Trying to express the inexpressible

Three days ago a slaughterman came to my farm to shoot Ernie, our stock bull, and three other cattle that had tested positive for bovine TB.

They had to be killed on farm because they’d been given worming medication which meant they couldn’t be taken to a slaughterhouse. I invited the NFU to come down and film what was one of the most distressing experiences of my farming life.

That night I started trying to put my thoughts into words for a blog post. This is as far as I got.

I woke up with a feeling of dread in my stomach again….

I don’t have facilities for slaughtering my own animals on the farm so an unbearable time was spent waiting for the first – a beautiful young heifer – to get into the correct position.

I can’t watch….the BANG, when it finally comes, is piercing and final. The other cows know exactly what has happened and what is about to happen.

What follows next is the undignified winching of the carcass up the ramp of the trailer leaving a trail of blood and shit in its wake.

Next is Hugo. With her huge doe-like eyes she looks at me and knows. The cow with the baby calf is becoming fractious and aggressive. She can smell blood and cordite. As she is becoming so wild, she is shot with a single bullet from a rifle. A perfect shot finally breaking the tension.

I feel sick to the bottom of my stomach and I can hardly make my legs take me to Ernie. The gentle giant. Loved by all. He trusts me and I know I am about to betray that trust. I put his barley down for his usual feed. But this is not usual. The marksman steps up and the bang echoes out. The finality is over-bearing. I have to leave.

Ernie the Bull with Tess , our daughters horse

Ernie the Bull with Tess , my daughter’s horse

The only consolation (as we always have to find a positive?) is the instant finality of it all. My animals are always well cared for and a quick and respectful death is what I ask for.

 

I am comforted by numerous messages from friends who loved Ernie. One dear friend even bought us an apple tree to plant in his memory. And my daughter sent a picture of Ernie and Tess, her horse, sharing some hay a couple of winters ago.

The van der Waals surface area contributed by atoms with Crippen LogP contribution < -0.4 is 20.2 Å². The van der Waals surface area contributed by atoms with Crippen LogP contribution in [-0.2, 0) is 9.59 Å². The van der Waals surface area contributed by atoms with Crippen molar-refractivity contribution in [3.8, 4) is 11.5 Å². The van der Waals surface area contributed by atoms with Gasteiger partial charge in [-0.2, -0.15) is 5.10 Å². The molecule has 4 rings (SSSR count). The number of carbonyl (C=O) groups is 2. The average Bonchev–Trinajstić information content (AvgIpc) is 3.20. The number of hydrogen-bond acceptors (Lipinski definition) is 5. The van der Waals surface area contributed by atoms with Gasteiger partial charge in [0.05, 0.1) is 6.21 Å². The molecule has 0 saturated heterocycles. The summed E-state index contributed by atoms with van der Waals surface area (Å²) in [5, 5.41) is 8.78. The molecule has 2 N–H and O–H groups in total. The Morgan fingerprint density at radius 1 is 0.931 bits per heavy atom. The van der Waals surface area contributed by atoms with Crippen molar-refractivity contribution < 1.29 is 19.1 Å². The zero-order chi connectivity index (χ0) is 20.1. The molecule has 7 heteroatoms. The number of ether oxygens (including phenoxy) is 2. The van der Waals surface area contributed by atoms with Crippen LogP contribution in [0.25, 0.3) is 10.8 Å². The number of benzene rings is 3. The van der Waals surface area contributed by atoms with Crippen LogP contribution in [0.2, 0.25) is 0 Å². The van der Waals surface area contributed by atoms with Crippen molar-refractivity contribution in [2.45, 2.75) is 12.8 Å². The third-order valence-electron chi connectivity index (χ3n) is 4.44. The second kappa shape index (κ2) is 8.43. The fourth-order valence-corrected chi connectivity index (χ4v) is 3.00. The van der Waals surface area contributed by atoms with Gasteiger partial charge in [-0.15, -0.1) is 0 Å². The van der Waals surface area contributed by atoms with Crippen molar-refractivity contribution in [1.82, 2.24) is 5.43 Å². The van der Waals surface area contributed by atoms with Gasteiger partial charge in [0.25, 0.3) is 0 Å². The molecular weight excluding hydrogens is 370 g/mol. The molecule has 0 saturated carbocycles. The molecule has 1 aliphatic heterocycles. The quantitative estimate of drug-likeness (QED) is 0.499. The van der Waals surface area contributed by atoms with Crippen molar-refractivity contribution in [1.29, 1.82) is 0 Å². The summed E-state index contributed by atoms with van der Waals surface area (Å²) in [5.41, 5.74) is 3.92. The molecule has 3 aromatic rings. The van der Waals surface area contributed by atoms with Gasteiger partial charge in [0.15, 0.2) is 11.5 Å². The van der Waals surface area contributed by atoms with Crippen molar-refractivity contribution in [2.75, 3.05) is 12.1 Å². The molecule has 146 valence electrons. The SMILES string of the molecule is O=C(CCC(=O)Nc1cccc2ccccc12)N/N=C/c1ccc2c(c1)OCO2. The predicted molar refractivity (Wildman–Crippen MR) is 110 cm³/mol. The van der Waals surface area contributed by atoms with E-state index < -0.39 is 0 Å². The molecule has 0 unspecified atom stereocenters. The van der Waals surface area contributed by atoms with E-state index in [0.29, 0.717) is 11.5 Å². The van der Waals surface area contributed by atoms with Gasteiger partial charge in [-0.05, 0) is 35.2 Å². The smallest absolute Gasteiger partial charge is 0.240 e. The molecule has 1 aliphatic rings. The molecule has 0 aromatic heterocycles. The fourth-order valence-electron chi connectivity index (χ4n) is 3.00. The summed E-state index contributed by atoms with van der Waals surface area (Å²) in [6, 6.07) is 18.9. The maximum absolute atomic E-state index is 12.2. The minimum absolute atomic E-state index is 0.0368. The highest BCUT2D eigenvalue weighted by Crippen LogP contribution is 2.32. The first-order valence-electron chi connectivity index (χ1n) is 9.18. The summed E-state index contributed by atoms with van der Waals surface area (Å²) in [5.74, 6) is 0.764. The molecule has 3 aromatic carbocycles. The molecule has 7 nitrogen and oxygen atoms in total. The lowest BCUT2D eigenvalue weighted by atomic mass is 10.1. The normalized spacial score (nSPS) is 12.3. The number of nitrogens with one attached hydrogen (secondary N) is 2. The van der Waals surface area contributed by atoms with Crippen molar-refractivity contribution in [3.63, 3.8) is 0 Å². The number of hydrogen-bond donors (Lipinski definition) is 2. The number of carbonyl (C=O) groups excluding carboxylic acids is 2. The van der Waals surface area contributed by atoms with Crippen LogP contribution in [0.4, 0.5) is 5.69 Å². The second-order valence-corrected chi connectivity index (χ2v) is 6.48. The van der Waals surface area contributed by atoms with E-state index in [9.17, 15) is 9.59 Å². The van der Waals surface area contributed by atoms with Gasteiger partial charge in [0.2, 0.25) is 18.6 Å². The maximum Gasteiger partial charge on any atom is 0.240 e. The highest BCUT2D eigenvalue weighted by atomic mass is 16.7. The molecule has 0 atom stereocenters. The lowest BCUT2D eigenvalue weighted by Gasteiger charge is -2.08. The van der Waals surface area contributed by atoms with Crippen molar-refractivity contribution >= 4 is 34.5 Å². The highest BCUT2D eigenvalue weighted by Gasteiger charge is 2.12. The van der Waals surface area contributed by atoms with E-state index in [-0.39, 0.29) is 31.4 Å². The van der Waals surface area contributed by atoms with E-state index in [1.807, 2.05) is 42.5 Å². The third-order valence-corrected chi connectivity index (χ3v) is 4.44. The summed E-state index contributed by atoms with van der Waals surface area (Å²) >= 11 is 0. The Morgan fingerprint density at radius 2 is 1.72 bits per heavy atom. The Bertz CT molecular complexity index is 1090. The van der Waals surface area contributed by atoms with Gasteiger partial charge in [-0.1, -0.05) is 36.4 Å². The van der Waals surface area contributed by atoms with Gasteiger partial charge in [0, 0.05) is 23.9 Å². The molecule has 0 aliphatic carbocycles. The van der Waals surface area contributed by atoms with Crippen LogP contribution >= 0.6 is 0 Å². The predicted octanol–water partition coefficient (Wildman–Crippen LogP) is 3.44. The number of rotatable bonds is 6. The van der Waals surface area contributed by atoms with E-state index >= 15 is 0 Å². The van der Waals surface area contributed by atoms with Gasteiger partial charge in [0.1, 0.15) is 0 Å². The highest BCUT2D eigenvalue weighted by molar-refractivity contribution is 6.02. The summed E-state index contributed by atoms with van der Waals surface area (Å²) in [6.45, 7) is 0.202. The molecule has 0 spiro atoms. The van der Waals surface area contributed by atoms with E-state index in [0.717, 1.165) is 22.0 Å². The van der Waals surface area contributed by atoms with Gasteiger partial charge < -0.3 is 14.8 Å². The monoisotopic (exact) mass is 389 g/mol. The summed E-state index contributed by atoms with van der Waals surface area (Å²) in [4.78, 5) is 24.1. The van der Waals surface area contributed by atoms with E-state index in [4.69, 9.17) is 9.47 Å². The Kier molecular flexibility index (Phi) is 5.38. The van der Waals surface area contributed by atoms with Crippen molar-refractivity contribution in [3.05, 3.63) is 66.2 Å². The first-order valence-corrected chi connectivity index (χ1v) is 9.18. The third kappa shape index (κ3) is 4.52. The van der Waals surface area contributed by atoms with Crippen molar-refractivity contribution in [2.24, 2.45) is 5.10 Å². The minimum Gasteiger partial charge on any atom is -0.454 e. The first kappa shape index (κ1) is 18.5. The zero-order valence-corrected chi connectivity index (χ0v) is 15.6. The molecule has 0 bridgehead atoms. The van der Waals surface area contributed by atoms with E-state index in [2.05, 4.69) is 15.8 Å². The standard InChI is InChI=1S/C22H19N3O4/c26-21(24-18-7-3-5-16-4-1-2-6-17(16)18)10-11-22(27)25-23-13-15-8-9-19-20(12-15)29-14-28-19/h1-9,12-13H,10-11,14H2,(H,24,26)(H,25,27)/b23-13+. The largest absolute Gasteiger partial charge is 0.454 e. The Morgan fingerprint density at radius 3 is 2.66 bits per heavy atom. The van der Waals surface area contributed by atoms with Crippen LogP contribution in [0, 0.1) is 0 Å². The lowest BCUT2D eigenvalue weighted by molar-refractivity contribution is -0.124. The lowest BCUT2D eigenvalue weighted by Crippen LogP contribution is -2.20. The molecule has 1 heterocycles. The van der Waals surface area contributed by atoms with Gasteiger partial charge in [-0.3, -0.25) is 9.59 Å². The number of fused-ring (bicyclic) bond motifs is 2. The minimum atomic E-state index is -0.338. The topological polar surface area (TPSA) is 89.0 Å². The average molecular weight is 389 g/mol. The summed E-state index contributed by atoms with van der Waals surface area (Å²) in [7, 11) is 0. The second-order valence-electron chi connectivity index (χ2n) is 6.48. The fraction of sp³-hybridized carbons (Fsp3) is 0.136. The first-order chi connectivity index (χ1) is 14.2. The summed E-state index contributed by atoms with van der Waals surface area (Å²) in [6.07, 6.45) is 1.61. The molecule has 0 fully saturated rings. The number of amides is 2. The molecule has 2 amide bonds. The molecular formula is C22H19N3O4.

Looking back at what I wrote a couple of days earlier, I realise it’s a disjointed stream of thoughts and emotions. I find it difficult to read over again as I was in this position two years ago and, at that time, there was a solution on the horizon.

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The reason I’m doing this

Me with my arm round my breeding bull, Ernie

Me with my arm round my breeding bull, Ernie

I’ve never done anything like this before so you’ll have to bear with me. My name is David Barton and I’m a beef farmer based in the picturesque Cotswolds in Gloucestershire. The farm has been in my family for five generations and it’s a real family business. I love the life farming affords me – I live in one of the most beautiful parts of the country surrounded by amazing scenery – and can’t think of a better way of life.

We currently have around 160 head of stock which are bred and reared for beef production. They graze in the fields around the farm and, even if I do say so myself, they are amazing and beautiful creatures.

I’ve decided to start writing this blog to share my experiences of dealing with the realities of bovine TB as a working livestock farmer. My motivation is to share my thoughts and feelings about the impact of this disease on farmers like me and to show the pressures and problems it causes on working farms. I’m committed to doing the best job with this that I can so I’ve had some help from someone who knows about these things to set the site up for me. But the words are my own. Some of the things I talk about won’t be pretty and some will make for uncomfortable reading (and uncomfortable writing) but everything will show the reality of what living with TB is like from my perspective.